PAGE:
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A Meta-Analysis of Mental Health Treatments and Cardiac Rehabilitation for Improving Clinical Outcomes and Depression Among Patients With Coronary Heart Disease

Rutledge, Thomas PhD; Redwine, Laura S. PhD; Linke, Sarah E. PhD, MPH; Mills, Paul J. PhD

doi: 10.1097/PSY.0b013e318291d798

Objective To quantify the efficacy of mental health (antidepressants & psychotherapies) and cardiac rehabilitation treatments for improving secondary event risk and depression among patients with coronary heart disease (CHD).

Methods Using meta-analytic methods, we evaluated mental health and cardiac rehabilitation therapies for a) reducing secondary events and 2) improving depression severity in patients with CHD. Key word searches of PubMed and Psychlit databases and previous reviews identified relevant trials.

Results Eighteen mental health trials evaluated secondary events and 22 trials evaluated depression reduction. Cardiac rehabilitation trials for the same categories numbered 17 and 13, respectively. Mental health treatments did not reduce total mortality (absolute risk reduction [ARR] = −0.001, confidence interval [95% CI] = −0.016 to 0.015; number needed to treat [NNT] = ∞), showed moderate efficacy for reducing CHD events (ARR = 0.029, 95% CI = 0.007 to 0.051; NNT = 34), and a medium effect size for improving depression (Cohen d = 0.297). Cardiac rehabilitation showed similar efficacy for treating depression (d = 0.23) and reducing CHD events (ARR = 0.017, 95% CI = 0.007 to 0.026; NNT = 59) and reduced total mortality (ARR = 0.016, 95% CI = 0.005 to 0.027; NNT = 63).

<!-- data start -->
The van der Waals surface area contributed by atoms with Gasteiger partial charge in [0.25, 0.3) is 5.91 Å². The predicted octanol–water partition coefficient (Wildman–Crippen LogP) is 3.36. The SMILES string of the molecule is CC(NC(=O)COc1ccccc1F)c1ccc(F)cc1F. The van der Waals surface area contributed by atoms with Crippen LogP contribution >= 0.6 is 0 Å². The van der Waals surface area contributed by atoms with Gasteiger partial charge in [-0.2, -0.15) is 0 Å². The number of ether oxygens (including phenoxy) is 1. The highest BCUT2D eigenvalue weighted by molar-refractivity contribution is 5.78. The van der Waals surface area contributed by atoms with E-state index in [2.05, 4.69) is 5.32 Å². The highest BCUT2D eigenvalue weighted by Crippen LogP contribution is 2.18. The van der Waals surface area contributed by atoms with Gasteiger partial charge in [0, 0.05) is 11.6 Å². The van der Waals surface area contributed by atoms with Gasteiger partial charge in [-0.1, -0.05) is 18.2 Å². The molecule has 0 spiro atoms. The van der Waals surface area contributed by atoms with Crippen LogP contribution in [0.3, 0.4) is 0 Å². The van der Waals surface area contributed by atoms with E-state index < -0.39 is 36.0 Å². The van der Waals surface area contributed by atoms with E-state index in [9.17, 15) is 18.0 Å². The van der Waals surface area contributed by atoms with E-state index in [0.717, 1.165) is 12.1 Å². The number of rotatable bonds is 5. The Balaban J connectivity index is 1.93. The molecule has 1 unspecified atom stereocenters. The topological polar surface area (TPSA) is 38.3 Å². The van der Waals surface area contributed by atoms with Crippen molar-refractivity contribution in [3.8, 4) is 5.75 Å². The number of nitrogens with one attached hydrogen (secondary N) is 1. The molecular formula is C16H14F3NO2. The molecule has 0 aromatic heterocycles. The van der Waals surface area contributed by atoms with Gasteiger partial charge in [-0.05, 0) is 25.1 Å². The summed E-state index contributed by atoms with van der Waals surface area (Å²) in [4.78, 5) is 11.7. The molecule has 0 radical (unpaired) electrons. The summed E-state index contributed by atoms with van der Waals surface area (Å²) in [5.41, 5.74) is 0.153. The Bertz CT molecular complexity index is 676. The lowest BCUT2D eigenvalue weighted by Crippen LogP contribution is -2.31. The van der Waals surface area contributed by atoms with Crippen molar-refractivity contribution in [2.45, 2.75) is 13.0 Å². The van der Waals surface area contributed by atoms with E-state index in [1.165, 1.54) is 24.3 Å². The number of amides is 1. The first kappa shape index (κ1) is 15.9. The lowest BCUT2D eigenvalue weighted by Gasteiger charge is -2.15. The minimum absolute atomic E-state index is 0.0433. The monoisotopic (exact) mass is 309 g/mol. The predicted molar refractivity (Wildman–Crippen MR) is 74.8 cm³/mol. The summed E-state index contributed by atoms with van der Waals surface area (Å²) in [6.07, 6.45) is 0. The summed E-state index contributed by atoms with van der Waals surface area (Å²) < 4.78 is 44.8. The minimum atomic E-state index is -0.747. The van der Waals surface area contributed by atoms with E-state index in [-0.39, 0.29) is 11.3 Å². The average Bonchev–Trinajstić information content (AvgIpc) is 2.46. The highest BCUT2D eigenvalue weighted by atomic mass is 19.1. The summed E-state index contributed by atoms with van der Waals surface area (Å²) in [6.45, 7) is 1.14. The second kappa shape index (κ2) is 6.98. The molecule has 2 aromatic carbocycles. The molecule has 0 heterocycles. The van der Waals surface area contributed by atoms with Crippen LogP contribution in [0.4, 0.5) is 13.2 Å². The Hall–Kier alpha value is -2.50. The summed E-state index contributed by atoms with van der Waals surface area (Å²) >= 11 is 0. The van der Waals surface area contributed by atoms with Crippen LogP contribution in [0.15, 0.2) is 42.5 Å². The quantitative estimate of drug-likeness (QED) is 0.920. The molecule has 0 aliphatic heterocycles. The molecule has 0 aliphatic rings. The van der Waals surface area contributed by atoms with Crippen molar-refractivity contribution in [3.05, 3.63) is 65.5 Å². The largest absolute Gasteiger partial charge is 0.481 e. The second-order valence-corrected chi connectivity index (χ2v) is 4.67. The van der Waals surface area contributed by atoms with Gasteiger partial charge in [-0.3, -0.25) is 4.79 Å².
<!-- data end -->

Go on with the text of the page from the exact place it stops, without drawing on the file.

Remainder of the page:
Conclusions Among patients with CHD, mental health treatments and cardiac rehabilitation may each reduce depression and CHD events, whereas cardiac rehabilitation is superior for reducing total mortality risk. The results support a continued role for mental health treatments and a larger role for mental health professionals in cardiac rehabilitation.

From the VA San Diego Healthcare System (T.R.), San Diego, California; and Departments of Psychiatry (T.R., L.S.R., P.J.M.) and Family and Preventive Medicine (S.E.L.), University of California, San Diego, California.

Address correspondence and reprint requests to Thomas Rutledge, PhD, ABPP, Psychology Service (116B), VA San Diego Healthcare System, 3350 La Jolla Village Drive, San Diego, CA 92161. E-mail:

Received for publication March 29, 2012; revision received December 11, 2012.

Copyright © 2013 by American Psychosomatic Society
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